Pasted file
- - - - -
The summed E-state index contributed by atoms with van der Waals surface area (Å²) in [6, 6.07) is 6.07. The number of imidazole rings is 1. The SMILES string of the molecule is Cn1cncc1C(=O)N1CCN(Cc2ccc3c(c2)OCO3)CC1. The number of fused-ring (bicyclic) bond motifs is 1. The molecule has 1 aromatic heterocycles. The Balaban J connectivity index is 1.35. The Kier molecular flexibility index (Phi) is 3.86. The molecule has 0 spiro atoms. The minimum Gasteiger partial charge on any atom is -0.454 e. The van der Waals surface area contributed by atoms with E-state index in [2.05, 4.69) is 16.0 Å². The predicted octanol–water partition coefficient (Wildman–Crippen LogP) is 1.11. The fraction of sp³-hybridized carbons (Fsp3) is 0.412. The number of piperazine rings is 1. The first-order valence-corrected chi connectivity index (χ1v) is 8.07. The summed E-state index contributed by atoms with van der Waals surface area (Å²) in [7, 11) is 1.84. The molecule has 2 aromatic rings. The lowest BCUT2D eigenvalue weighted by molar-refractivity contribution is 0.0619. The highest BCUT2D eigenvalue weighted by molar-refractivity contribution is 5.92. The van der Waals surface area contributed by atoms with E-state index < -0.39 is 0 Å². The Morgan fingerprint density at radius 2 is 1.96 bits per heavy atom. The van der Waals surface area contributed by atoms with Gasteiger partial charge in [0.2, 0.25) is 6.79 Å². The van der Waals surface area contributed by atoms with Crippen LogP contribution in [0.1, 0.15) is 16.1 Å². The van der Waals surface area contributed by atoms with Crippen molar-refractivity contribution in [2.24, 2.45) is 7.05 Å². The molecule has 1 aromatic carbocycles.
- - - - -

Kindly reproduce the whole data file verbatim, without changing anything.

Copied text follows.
The summed E-state index contributed by atoms with van der Waals surface area (Å²) in [6, 6.07) is 6.07. The number of imidazole rings is 1. The SMILES string of the molecule is Cn1cncc1C(=O)N1CCN(Cc2ccc3c(c2)OCO3)CC1. The number of fused-ring (bicyclic) bond motifs is 1. The molecule has 1 aromatic heterocycles. The Balaban J connectivity index is 1.35. The Kier molecular flexibility index (Phi) is 3.86. The molecule has 0 spiro atoms. The minimum Gasteiger partial charge on any atom is -0.454 e. The van der Waals surface area contributed by atoms with E-state index in [2.05, 4.69) is 16.0 Å². The predicted octanol–water partition coefficient (Wildman–Crippen LogP) is 1.11. The fraction of sp³-hybridized carbons (Fsp3) is 0.412. The number of piperazine rings is 1. The first-order valence-corrected chi connectivity index (χ1v) is 8.07. The summed E-state index contributed by atoms with van der Waals surface area (Å²) in [7, 11) is 1.84. The molecule has 2 aromatic rings. The lowest BCUT2D eigenvalue weighted by molar-refractivity contribution is 0.0619. The highest BCUT2D eigenvalue weighted by molar-refractivity contribution is 5.92. The van der Waals surface area contributed by atoms with E-state index < -0.39 is 0 Å². The Morgan fingerprint density at radius 2 is 1.96 bits per heavy atom. The van der Waals surface area contributed by atoms with Gasteiger partial charge in [0.2, 0.25) is 6.79 Å². The van der Waals surface area contributed by atoms with Crippen LogP contribution in [0.1, 0.15) is 16.1 Å². The van der Waals surface area contributed by atoms with Crippen molar-refractivity contribution in [2.24, 2.45) is 7.05 Å². The molecule has 1 aromatic carbocycles.